The Rangers’ current re-enactment of Beau Geste in the deserts of Chad may have come as a surprise to observers who thought that the Irish state had a policy of neutrality, or some kind of history of anti-imperialism. Clearly it represents a return to a much older tradition, demonstrated most gloriously in the seventeenth century when we colonised Montserrat.
It’s also sparked off a regrettable outburst of what Ruth Dudley Edwards would call a congenital character flaw in the Irish nation. That is, our tendency towards cynicism and begrudgery. Really, some of the aspersions that I have heard being cast on our socialist Taoiseach beggar belief.
Let’s get this straight. Irish troops are in Chad, as per the UN Security Council, to support the democratically elected government of Idriss Déby. Ah, our cynics say, but isn’t Déby a common-or-garden African strongman who runs an extremely corrupt and repressive regime, while being convincingly accused of having rigged his re-election? And I say to that, you’re missing the point. The mature democracies of Western Europe and North America are supporting the government of Chad, so Chad must be a paid-up member of the Free World. What are you, a Chomskyite or something?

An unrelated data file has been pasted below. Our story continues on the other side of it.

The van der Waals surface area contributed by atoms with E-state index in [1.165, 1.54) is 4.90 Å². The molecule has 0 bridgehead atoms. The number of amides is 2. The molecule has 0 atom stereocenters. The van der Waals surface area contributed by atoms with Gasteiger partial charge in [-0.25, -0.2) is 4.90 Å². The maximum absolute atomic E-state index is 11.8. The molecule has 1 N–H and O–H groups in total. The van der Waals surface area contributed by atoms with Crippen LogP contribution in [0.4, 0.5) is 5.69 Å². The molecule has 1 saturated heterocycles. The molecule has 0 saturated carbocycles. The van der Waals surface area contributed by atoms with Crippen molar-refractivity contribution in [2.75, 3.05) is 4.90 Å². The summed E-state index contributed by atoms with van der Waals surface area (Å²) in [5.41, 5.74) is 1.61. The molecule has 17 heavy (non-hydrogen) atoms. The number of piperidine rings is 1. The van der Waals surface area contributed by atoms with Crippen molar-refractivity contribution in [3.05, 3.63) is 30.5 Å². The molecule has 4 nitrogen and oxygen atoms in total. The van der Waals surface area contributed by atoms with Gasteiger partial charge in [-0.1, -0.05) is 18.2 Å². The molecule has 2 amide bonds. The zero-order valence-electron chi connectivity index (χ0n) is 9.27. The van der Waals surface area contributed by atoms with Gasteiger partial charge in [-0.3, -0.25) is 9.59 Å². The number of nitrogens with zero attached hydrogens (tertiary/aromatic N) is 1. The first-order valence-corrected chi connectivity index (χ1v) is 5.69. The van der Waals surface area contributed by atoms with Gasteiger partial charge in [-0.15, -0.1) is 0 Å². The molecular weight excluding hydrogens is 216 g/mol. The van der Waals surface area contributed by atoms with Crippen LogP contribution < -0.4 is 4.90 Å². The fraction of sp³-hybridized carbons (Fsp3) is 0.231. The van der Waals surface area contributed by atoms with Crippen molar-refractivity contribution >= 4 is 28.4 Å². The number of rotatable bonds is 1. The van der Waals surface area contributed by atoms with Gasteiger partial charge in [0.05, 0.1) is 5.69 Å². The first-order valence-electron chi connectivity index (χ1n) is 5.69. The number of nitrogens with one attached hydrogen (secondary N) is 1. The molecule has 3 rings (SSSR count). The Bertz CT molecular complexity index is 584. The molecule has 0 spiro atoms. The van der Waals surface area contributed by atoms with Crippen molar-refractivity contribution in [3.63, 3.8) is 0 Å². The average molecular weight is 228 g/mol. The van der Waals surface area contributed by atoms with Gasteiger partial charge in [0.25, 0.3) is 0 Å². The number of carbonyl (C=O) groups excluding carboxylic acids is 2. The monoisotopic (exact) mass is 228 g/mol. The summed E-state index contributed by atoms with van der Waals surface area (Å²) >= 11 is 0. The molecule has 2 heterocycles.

Our cynics further suggest that this all has to do with courting the French. After all, although Chad formally got its independence in 1960, it has functioned as a de facto French protectorate ever since. Obviously these are the same cynics who reckon Kosovo’s “supervised independence” is all a sham. They further suggest that the French need a fig leaf for their neo-colonial intervention there and the Dublin government has stepped into the breach. These curmudgeons will also impute, with a nudge and a wink, that Bertie is simply trying to butter up Sarko with an eye to becoming President of Europe.
For shame! One would think that Ireland didn’t have an independent foreign policy and was simply reduced to cheerleading what bigger and more powerful countries decide to do! I also strongly resent the slur on Bertie’s character, implying that he’s only in this for himself and isn’t capable of an idealistic display of muscular interventionism. On the contrary, I firmly expect the Henry “Scoop” Jackson Society to reward Bertie’s idealism by declaring him a Hero of Democratic Geopolitics. The Ulster Unionist contingent among the Scoopies may look askance, but I believe their objections will be argued down.
Some of our more scurrilous wits are saying that, if Irish troops are to undertake peacekeeping missions, they might be better deployed in the pubs of Limerick. Really, that is beneath contempt. I challenge you to say that to Willie O’Dea’s face.
It really does get you down, doesn’t it, this debilitating cynicism in our public life? Surely what we need is more comic-opera wars to raise national morale.